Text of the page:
How to Stay Cool While Saving Fuel
Delphi offers useful tips to help drivers enhance fuel economy during A/C use
AUBURN HILLS, Mich. — What is more fuel efficient — driving with the windows down or using the air conditioning? The answer might surprise most people.
“It is more fuel efficient to drive with the air conditioning on than with the A/C off and the windows rolled down,” said James Bertrand, president Delphi Thermal Systems, Delphi Corp. “That’s because a car uses less fuel to run an air conditioning system than it will use due to the aerodynamic drag on a vehicle when its windows are open.”
The use of any automotive air conditioning system increases the load on a vehicle’s engine which in turn consumes fuel. The National Renewable Energy Laboratories (NREL) estimates that traditional air conditioning systems account for approximately 5 percent of a vehicle’s fuel usage each year in the U.S. and 3 percent in Europe and Japan. With a long history of developing thermal technology, Delphi continues to develop energy-efficient air conditioning systems that can cut those numbers in half. But for today’s drivers, just properly using the air conditioning controls will help reduce fuel consumption.
Here are some tips to using a vehicle’s air conditioning system more efficiently:
* When entering a vehicle that has been sitting in the sun, fully open the windows temporarily to purge the hot air out of the vehicle. Then close the windows and let the air conditioning cool the passenger compartment.
* Press the recirculation button to enable the recirculation of the passenger air back through the air conditioner. This button may be labeled as “MAX.” Use of the recirculation feature will significantly reduce the energy used by the air conditioning system.
* For a manual system, it is most efficient to keep the temperature control in the full cold position and use the blower fan setting to adjust the amount of cooling. The temperature control should be used to adjust the air only after the blower is at the lowest setting.
* If the A/C is not as cold as it used to be, an air conditioning specialist can evaluate and repair the system. If there is a leak in the system, it should be repaired and recharged with refrigerant. It is also normal for the A/C system to lose small amounts of refrigerant by permeation through hoses over years of use. This may require a recharge of refrigerant.
* A vehicle’s HVAC system may have an air filter that has caught debris and is reducing airflow. If this is the case, the filter needs to be changed. On newer vehicles, this air filter could be located behind the glove box or below the windshield wipers. It can be changed by the vehicle’s owner or by service personnel. A service interval should be in the vehicle’s owner’s manual.
Besides optimizing a vehicle’s air conditioning system, drivers can also park in a shady spot, use a reflective sun shade or leave the window partially open during sunny days.
“These simple steps allow the car air and seats to be cooler which helps the air conditioning provide cooling comfort faster and save fuel at the same time,” said Bertrand.
With a long history of producing automotive thermal systems, Delphi has developed energy-efficient technologies that are smaller, lighter and help reduce the impact on the environment. Beyond automotive products, Delphi provides heating and cooling components to the residential and commercial markets.
For more information about Delphi Corp., visit www.delphi.com.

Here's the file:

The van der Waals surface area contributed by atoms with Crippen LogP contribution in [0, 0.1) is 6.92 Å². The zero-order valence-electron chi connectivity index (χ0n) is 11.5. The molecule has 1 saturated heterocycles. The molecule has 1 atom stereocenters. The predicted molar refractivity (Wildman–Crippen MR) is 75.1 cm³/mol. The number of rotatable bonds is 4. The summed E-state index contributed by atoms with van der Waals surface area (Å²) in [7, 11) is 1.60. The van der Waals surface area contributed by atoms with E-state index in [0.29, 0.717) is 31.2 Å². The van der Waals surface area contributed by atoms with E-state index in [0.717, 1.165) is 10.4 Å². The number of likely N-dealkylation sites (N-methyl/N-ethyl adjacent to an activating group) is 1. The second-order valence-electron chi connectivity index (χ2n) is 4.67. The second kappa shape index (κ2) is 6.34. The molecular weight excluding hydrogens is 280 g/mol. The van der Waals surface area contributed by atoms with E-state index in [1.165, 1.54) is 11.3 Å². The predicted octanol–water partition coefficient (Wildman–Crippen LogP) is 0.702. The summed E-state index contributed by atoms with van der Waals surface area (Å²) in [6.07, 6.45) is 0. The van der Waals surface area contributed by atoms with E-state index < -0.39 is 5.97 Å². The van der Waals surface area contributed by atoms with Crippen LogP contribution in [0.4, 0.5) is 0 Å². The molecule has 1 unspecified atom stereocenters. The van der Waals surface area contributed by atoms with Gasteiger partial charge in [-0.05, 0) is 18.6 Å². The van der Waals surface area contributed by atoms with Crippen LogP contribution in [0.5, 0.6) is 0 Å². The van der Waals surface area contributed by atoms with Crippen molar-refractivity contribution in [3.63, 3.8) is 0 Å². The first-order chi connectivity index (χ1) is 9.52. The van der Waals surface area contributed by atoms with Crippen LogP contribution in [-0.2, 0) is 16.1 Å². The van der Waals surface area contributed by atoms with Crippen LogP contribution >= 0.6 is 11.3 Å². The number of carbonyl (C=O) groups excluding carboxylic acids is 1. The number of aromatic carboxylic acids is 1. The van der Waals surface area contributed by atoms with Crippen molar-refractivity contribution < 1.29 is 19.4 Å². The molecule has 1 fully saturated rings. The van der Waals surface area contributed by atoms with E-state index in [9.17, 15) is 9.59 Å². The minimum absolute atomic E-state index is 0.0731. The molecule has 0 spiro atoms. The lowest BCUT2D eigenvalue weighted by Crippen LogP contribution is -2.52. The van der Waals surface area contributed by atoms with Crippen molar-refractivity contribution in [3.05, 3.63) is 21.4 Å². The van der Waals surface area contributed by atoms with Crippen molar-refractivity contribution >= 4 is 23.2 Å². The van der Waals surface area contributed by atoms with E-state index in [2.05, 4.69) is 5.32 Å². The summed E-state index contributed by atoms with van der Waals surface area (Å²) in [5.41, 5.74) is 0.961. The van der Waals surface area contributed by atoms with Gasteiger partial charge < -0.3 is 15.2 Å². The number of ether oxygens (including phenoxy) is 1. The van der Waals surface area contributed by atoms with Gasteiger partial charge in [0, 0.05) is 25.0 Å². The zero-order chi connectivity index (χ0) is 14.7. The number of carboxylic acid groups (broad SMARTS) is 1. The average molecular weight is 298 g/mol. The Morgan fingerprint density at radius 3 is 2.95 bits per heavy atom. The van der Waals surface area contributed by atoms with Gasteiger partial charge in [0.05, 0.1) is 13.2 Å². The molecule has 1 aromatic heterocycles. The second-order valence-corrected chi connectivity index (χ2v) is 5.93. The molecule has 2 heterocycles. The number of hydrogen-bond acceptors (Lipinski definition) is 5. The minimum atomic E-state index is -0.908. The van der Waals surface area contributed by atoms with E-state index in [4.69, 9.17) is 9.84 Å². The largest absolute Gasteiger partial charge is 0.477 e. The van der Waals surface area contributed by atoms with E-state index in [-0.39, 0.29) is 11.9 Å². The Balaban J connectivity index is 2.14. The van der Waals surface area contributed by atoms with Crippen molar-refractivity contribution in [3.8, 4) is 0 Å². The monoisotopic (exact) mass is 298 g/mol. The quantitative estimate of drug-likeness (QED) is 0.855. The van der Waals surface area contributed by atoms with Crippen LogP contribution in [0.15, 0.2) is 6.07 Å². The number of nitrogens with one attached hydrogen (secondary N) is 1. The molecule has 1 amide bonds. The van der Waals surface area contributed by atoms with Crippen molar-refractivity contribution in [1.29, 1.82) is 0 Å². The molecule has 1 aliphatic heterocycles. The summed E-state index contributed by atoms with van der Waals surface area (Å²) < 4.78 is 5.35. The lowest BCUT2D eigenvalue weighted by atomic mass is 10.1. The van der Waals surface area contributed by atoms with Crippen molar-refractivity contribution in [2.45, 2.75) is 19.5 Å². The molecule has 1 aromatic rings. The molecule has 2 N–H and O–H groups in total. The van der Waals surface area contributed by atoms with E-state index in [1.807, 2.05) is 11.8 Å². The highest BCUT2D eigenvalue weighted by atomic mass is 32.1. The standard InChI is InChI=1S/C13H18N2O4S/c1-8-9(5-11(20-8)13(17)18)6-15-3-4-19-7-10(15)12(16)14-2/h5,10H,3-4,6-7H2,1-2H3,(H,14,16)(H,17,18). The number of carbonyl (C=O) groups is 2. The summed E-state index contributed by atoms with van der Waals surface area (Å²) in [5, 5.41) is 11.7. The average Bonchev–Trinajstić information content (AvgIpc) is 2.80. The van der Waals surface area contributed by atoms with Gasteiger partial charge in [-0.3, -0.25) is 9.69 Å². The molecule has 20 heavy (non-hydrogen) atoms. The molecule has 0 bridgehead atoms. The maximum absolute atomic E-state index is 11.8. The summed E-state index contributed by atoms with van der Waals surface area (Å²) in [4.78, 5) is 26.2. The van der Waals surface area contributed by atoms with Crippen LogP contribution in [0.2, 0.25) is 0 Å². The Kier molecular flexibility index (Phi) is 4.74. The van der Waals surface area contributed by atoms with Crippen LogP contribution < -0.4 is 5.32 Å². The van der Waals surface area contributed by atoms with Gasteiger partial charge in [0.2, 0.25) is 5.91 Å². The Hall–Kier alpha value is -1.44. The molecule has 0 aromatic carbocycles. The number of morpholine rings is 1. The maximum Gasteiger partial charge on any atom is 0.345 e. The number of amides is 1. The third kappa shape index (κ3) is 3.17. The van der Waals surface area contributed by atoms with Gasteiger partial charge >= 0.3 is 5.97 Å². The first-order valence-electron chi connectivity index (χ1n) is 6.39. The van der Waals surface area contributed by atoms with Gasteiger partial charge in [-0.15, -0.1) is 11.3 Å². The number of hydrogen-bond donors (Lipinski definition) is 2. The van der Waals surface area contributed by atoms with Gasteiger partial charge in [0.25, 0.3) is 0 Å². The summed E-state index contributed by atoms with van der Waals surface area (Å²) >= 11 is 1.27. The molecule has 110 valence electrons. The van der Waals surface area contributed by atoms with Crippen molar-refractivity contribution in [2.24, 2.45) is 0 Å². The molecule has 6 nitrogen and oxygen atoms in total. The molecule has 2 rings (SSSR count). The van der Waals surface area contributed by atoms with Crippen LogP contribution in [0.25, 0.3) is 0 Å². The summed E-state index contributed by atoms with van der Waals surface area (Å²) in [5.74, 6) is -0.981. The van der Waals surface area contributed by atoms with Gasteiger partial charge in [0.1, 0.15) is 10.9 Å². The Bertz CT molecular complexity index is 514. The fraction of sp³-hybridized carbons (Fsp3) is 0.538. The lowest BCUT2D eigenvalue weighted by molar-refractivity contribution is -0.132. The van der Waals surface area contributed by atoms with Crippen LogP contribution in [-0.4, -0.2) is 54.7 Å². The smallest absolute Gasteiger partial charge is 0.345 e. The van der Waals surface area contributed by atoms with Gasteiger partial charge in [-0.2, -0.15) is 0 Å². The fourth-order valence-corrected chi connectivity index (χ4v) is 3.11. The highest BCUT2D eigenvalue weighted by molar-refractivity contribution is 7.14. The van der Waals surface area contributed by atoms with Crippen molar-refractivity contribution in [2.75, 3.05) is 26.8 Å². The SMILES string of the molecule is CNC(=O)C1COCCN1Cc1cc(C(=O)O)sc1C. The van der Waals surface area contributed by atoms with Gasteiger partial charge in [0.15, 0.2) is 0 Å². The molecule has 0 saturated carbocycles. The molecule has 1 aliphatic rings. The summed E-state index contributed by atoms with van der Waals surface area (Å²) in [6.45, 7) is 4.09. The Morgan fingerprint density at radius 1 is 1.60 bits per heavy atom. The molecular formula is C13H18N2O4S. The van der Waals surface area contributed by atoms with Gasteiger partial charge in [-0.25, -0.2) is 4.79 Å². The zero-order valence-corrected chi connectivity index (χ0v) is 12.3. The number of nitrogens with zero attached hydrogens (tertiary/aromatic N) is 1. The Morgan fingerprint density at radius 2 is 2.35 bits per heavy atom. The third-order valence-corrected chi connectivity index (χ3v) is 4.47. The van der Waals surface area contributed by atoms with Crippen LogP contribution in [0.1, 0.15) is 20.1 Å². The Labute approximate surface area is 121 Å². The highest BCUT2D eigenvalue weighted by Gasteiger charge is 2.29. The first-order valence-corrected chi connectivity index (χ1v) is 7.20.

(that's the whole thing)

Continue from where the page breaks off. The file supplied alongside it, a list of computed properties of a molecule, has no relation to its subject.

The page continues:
This press release as well as other statements made by Delphi may contain forward-looking statements that reflect, when made, the Company’s current views with respect to current events and financial performance. Such forward-looking statements are and will be, as the case may be, subject to many risks, uncertainties and factors relating to the Company’s operations and business environment which may cause the actual results of the Company to be materially different from any future results, express or implied, by such forward-looking statements. In some cases, you can identify these statements by forward-looking words such as “may,” “might,” “will,” “should,” “expects,” “plans,” “anticipates,” “believes,” “estimates,” “predicts,” “potential” or “continue,” the negative of these terms and other comparable terminology. Factors that could cause actual results to differ materially from these forward-looking statements include, but are not limited to, the following: the ability of the Company to continue as a going concern; the ability of the Company to operate pursuant to the terms of the liquidity support agreements with GM, its debtor-in-possession financing facility and the related accommodation agreement, and to obtain an extension of term or other amendments as necessary to maintain access to such liquidity support agreements and facility; the Company’s ability to obtain Court approval with respect to motions in the Chapter 11 cases prosecuted by it from time to time, and to consummate the Modified Plan or any subsequently filed plan of reorganization and to consummate such plan or other consensual resolution of Delphi’s Chapter 11 cases; risks associated with third parties seeking and obtaining Court approval to terminate or shorten the exclusivity period for the Company to propose and confirm one or more plans of reorganization, for the appointment of a Chapter 11 trustee or to convert the cases to Chapter 7 cases; the ability of the Company to obtain and maintain normal terms with vendors and service providers; the Company’s ability to maintain contracts that are critical to its operations; the potential adverse impact of the Chapter 11 cases on the Company’s liquidity or results of operations; the ability of the Company to fund and execute its business plan as described in the Modified Plan as filed with the bankruptcy court and to do so in a timely manner; the ability of the Company to attract, motivate and/or retain key executives and associates; the ability of the Company to avoid or continue to operate during a strike, or partial work stoppage or slow down by any of its unionized employees or those of its principal customers and the ability of the Company to attract and retain customers. Additional factors that could affect future results are identified in the Annual, including the risk factors in Part I. Item 1A. Risk Factors contained therein and in Part II. Item 1A. Risk Factors in the Quarterly Report on Form 10-Q for the quarter ended March 31, 2009. Delphi disclaims any intention or obligation to update or revise any forward-looking statements, whether as a result of new information, future events and/or otherwise. Similarly, these and other factors, including the terms of any reorganization plan ultimately confirmed, can affect the value of the Company’s various prepetition liabilities, common stock and/or other equity securities. Under the Modified Plan confirmed by the Court on July 30, 2009, holders of Delphi’s common stock will receive no value.